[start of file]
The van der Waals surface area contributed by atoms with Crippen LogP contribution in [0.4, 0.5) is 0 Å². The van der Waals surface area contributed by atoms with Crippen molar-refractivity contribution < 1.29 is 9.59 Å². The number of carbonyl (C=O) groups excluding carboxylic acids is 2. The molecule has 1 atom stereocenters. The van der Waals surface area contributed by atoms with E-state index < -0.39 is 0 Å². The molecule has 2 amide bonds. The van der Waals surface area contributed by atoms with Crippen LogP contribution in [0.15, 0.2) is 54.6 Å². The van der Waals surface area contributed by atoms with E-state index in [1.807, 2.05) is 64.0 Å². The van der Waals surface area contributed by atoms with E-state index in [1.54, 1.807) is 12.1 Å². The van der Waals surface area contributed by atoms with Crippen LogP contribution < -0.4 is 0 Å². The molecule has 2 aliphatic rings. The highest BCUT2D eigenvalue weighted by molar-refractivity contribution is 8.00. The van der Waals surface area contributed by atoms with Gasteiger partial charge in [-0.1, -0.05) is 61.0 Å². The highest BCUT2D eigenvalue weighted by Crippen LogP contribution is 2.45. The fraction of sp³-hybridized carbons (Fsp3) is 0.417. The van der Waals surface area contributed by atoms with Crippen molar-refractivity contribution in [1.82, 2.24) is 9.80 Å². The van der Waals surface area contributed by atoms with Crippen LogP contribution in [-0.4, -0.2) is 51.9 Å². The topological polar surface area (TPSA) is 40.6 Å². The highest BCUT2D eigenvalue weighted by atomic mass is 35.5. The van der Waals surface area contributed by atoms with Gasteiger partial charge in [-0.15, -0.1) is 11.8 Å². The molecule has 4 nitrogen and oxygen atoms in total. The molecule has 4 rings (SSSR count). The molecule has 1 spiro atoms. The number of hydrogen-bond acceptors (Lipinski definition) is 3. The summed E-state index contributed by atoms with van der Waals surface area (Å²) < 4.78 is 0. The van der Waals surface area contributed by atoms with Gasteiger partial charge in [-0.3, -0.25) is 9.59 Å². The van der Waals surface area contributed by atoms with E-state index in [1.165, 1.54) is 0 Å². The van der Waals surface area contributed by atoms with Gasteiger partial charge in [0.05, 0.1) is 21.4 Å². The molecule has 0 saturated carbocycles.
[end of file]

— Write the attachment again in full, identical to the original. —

The van der Waals surface area contributed by atoms with Crippen LogP contribution in [0.4, 0.5) is 0 Å². The van der Waals surface area contributed by atoms with Crippen molar-refractivity contribution < 1.29 is 9.59 Å². The number of carbonyl (C=O) groups excluding carboxylic acids is 2. The molecule has 1 atom stereocenters. The van der Waals surface area contributed by atoms with E-state index < -0.39 is 0 Å². The molecule has 2 amide bonds. The van der Waals surface area contributed by atoms with Crippen LogP contribution in [0.15, 0.2) is 54.6 Å². The van der Waals surface area contributed by atoms with E-state index in [1.807, 2.05) is 64.0 Å². The van der Waals surface area contributed by atoms with E-state index in [1.54, 1.807) is 12.1 Å². The van der Waals surface area contributed by atoms with Crippen LogP contribution < -0.4 is 0 Å². The molecule has 2 aliphatic rings. The highest BCUT2D eigenvalue weighted by molar-refractivity contribution is 8.00. The van der Waals surface area contributed by atoms with Gasteiger partial charge in [-0.1, -0.05) is 61.0 Å². The highest BCUT2D eigenvalue weighted by Crippen LogP contribution is 2.45. The fraction of sp³-hybridized carbons (Fsp3) is 0.417. The van der Waals surface area contributed by atoms with Crippen molar-refractivity contribution in [1.82, 2.24) is 9.80 Å². The van der Waals surface area contributed by atoms with Crippen LogP contribution in [-0.4, -0.2) is 51.9 Å². The topological polar surface area (TPSA) is 40.6 Å². The highest BCUT2D eigenvalue weighted by atomic mass is 35.5. The van der Waals surface area contributed by atoms with Gasteiger partial charge in [-0.15, -0.1) is 11.8 Å². The molecule has 4 nitrogen and oxygen atoms in total. The molecule has 4 rings (SSSR count). The molecule has 1 spiro atoms. The number of hydrogen-bond acceptors (Lipinski definition) is 3. The summed E-state index contributed by atoms with van der Waals surface area (Å²) < 4.78 is 0. The van der Waals surface area contributed by atoms with Gasteiger partial charge in [-0.3, -0.25) is 9.59 Å². The van der Waals surface area contributed by atoms with E-state index in [1.165, 1.54) is 0 Å². The van der Waals surface area contributed by atoms with Gasteiger partial charge in [0.05, 0.1) is 21.4 Å². The molecule has 0 saturated carbocycles.